But the value of self-image is not a new idea. The re-birth referred to in the Bible is the discovery of a new way of seeing oneself, one that is suddenly incompatible with certain types of behavior. If you see yourself as divine, then it becomes easier to see your neighbor as divine, and how you behave towards him is proscribed by your respect for divinity. Those of us who have had the good fortune to work with a good coach would acknowledge that the improvement in our performance had little to do with our ability, but everything to do with the change in the way we saw ourselves as a result of that encounter. Our ability to support violence is a function of our self-image, and no amount of legal or physical restraint will prevent the destruction of the society that neglects to provide its members with access to the elements needed to build a productive self-image. To put it bluntly, the young men of theBahamaswill continue to brutalize each other, to rape and maim young women, and to risk everything for a moment’s spotlight so long as we continue to rank the provision of a cultural infrastructure with the building of roadways, civil servants’ emoluments and tourism promotion in competition for our resources.


In societal terms, the very measure of the level of civilization achieved by a society is not the amount of money it hoarded, the number of countries it invaded, the number of titles its members adopted, the value of its mansions or even the level of its technological achievements. It is the extent and vibrancy of its infrastructure for cultural support.


Secondly, it is a matter of our survival as a community. As can be seen from earlier comments, it is the cultural activity that binds the community together as a unit. While it is certainly shared significant experiences, like wars, natural disasters and liberation events that create the impetus to move a country towards nationhood, it is the cultural activity spawned by those events that allows the sharing of a common experience. For example, it is not the horror of the holocaust that binds the Jews together, despite their wide global dispersal, it is the multitude of ways they have created a cultural response to that tragedy that makes each member connected to that experience. By comparison, it is the paucity of such cultural response by Africans worldwide that has left the African community dispersed, both physically and as a community. There can be no doubt that the song “Run Come See” helped the dispersed members of the Bahamian family to share an appreciation for hurricanes, and to emerge a closer family, despite the widely different experiences, island to island. It is the extent of cultural activity that is needed if we are to move towards the kind of nationhood we all dream of.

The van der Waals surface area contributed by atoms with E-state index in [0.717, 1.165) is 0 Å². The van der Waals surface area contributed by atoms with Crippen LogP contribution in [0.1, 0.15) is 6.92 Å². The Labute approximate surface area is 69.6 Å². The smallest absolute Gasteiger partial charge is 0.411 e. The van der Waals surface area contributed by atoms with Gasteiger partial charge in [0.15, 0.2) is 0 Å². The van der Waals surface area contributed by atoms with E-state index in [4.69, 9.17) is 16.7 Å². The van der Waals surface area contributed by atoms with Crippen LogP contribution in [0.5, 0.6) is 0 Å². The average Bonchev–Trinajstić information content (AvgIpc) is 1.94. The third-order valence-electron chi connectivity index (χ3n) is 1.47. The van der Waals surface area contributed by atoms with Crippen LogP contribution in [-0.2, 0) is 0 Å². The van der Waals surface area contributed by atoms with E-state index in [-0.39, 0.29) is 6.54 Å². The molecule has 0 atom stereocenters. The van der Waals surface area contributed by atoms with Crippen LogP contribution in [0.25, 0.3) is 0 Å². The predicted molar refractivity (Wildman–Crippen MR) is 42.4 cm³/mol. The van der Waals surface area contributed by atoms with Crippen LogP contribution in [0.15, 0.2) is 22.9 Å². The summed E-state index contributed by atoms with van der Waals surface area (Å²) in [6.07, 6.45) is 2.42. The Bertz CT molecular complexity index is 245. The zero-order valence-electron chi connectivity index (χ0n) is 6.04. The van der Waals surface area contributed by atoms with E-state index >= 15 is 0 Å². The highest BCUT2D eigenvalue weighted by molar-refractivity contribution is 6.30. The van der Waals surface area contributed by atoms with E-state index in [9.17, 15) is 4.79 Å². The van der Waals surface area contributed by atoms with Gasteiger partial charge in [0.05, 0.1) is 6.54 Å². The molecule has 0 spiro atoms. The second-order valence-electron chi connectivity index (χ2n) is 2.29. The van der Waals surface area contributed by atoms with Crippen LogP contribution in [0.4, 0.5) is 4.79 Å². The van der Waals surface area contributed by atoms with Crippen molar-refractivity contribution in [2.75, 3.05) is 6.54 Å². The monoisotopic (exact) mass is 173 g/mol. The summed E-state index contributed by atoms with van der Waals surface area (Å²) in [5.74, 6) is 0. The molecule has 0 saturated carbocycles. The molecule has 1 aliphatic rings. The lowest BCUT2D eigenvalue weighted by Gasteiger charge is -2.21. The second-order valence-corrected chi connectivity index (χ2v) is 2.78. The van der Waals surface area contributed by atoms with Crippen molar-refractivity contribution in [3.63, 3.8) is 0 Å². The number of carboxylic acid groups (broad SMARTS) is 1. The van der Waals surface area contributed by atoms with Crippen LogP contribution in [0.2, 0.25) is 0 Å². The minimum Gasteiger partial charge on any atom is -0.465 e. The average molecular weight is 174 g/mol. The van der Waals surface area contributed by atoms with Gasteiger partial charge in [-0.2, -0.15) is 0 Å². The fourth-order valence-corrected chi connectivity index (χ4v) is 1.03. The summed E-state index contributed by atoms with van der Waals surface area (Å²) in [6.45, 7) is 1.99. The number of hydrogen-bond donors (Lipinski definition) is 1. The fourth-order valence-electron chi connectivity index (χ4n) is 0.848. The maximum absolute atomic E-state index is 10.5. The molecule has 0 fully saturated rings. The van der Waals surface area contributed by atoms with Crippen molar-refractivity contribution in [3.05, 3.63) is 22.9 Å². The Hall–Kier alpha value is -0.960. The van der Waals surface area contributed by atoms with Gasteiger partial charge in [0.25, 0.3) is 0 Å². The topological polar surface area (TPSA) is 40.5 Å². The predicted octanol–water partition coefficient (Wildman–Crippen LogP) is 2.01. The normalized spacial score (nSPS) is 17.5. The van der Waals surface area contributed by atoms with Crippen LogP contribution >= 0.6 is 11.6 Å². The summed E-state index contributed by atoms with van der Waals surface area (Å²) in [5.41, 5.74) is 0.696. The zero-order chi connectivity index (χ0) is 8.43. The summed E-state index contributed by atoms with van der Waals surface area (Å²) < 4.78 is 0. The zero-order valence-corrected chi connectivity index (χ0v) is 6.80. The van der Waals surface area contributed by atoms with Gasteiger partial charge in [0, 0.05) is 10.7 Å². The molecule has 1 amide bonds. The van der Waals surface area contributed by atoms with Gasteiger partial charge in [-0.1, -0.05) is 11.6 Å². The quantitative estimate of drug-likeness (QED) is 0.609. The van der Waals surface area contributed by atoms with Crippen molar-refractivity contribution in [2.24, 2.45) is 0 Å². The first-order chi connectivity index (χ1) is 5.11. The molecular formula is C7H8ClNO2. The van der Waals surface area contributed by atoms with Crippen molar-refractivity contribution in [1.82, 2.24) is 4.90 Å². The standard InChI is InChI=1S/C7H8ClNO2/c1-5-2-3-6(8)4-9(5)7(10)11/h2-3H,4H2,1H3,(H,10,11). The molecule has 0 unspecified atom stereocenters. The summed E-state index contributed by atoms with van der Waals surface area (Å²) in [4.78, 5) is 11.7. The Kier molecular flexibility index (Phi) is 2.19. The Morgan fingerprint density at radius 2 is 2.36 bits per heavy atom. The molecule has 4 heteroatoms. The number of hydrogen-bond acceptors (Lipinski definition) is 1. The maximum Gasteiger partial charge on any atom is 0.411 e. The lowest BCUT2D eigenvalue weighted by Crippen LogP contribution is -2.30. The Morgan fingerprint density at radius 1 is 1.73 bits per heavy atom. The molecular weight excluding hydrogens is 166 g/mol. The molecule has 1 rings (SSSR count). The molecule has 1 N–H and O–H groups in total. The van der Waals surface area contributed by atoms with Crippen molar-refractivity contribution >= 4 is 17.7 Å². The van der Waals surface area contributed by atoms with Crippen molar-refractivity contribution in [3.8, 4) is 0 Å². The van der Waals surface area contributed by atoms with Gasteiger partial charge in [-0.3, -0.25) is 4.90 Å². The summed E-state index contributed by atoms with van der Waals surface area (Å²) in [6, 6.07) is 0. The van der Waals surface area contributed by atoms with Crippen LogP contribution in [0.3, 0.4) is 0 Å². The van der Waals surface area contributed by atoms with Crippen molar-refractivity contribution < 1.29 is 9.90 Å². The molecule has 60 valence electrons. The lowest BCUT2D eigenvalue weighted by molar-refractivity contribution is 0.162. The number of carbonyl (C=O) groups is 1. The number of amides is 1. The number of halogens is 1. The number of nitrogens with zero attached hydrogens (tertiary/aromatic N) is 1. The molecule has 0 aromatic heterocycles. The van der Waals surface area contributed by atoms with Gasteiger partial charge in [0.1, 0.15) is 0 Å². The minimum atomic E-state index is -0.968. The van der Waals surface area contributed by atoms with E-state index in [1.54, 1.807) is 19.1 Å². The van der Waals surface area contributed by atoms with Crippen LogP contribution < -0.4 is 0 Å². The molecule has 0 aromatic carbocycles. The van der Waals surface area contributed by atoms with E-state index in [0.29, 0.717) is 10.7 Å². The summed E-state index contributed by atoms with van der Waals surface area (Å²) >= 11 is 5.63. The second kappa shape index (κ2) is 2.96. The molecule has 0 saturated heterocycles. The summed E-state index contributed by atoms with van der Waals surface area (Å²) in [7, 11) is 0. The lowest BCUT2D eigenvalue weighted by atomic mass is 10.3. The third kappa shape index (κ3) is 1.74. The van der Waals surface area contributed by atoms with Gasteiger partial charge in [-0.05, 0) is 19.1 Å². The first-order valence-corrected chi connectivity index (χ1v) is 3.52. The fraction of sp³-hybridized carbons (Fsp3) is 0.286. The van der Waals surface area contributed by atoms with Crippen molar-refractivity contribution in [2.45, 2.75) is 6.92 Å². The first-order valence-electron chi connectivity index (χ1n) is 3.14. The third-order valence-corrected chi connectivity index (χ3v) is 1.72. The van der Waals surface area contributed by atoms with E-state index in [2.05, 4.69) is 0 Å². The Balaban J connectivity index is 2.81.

Finally, it is a question of absolute survival as a Tourist Destination.


Survival as a Tourist Destination requires us to establish our unique and special identity, for which a strong cultural infrastructure is absolutely necessary. Whether we acknowledge it or not, it is an incontrovertible fact that the basis of all tourism activity is the wish to experience the unique offerings of a particular place. (I define a Tourist as a Visitor in Search of a Place-Specific Experience) For many years we have ignored the complaint that our Product lacks substance. Our lack of response may be due to the fact that we take its substance for granted, or that our advice comes from sources that are unaware of the depth of the Product themselves. In any case, we seem to feel that it is not necessary to alter the course with which we have led the market for so long. What we are not apparently aware of is that the Product must be presented for it to become available to our customers, to become a part of a business enterprise. Having a dilly tree in your yard does not make you a dilly salesman. Before someone can pay you for the dillies, you have to pick, clean, display, price and advertise them.